A Type II Ebonised And Ivory-Mounted Flat-Hood Portable Pillar Barometer, Circa 1710
Case: The typical columnar case of sectioned ebonised fruitwood, solid rectangular wooden cistern cover with mouldings top and bottom, resting on four hinged brass feet applied with winged cherub heads, supporting a barley-twist column beneath a tapering plain column seperated by two ivory collets, the top section with carved volutes below the gilt-brass hood numbered 59 to the lower left side, the reverse with suspension loop and a small fruitwood backboard and surmounted by two brass urn finials flanking a tall brass finial encasing the top of the glass mercury tube.
Dial: The silvered registered dial signed D: Quare Lond: Fecit and calibrated 28-31 in the normal manner and engraved with the various weather conditions, the left-hand referring to Winter and the right-hand to Summer. The sliding steel recording index pointer adjusted via a knob to the outside of the hood.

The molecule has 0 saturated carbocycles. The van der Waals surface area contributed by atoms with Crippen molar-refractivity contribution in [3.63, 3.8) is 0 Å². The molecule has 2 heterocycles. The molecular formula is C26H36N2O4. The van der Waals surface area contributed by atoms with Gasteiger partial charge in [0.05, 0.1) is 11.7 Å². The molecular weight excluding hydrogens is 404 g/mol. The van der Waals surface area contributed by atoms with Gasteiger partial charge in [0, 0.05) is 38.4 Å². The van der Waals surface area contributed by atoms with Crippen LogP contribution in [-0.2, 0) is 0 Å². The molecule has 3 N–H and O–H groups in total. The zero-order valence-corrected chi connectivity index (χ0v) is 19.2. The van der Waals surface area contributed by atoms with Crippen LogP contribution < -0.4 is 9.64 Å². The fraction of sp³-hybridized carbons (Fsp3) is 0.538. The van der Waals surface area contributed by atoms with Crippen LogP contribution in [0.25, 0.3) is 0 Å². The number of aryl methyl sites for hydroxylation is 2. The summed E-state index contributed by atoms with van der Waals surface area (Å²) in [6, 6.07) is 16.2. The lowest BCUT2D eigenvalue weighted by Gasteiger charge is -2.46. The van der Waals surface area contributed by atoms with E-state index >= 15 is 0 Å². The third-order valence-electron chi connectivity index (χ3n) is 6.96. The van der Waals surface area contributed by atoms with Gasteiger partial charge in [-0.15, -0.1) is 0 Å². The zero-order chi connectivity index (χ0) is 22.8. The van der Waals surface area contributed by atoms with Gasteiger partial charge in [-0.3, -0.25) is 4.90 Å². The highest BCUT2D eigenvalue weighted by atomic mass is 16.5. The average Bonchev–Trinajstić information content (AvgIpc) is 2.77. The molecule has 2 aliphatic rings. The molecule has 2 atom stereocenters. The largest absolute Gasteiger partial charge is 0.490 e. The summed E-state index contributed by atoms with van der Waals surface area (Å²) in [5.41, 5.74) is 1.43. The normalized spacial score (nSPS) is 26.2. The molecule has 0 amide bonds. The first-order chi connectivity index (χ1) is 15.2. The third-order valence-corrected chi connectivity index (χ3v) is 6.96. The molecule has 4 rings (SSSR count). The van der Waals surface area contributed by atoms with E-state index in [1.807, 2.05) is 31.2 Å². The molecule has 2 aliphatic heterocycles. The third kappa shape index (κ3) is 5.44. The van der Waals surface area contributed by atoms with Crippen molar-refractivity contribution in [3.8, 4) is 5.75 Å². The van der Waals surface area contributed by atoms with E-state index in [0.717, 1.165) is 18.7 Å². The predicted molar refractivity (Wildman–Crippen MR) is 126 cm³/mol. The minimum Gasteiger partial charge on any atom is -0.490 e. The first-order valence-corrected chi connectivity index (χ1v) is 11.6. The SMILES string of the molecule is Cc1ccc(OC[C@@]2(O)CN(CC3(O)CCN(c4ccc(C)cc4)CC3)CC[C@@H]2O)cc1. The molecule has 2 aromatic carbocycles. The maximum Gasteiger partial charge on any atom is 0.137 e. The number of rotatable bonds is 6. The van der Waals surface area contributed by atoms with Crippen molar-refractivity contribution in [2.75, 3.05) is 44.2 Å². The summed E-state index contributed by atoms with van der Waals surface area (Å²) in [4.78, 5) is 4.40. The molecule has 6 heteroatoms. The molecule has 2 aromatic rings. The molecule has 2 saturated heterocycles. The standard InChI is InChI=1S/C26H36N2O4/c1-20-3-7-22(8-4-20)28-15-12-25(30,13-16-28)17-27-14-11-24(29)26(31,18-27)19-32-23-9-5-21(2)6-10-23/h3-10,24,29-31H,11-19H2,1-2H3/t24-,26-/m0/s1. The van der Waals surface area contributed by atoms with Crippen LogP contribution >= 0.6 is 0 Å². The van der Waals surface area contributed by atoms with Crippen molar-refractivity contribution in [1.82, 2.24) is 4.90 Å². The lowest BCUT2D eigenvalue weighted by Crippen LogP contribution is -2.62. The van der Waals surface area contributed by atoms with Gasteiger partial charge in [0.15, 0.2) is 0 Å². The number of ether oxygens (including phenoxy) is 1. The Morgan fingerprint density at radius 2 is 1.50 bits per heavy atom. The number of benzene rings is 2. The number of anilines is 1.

Provenance: Christies, London, 11th December 2002, lot 78.
Comparative Literature: N. Goodison, English Barometers and Their Makers 1680-1860. Woodbridge, 1977, p.206-221. E. Banfield, Barometers, Stick or Cistern Tube, Trowbirdge, 1985, p.18-25.
Comments: As with much of Quare's output (see page 297), his barometers were produced to different price points dependent on materials and complexity. Perhaps his most expensive models were the reversible double-dialed examples, which were supplied for home and export (in various languages-different on opposite registers). These were made from ivory, leather and walnut.
This model was Quare's simplest form with a single register and is one of three extant numbered ebonised examples, the other two:
No. 60 - The Ford Family Yealand Manor Lancashire.
No. 133 - Private Collection, Suffolk.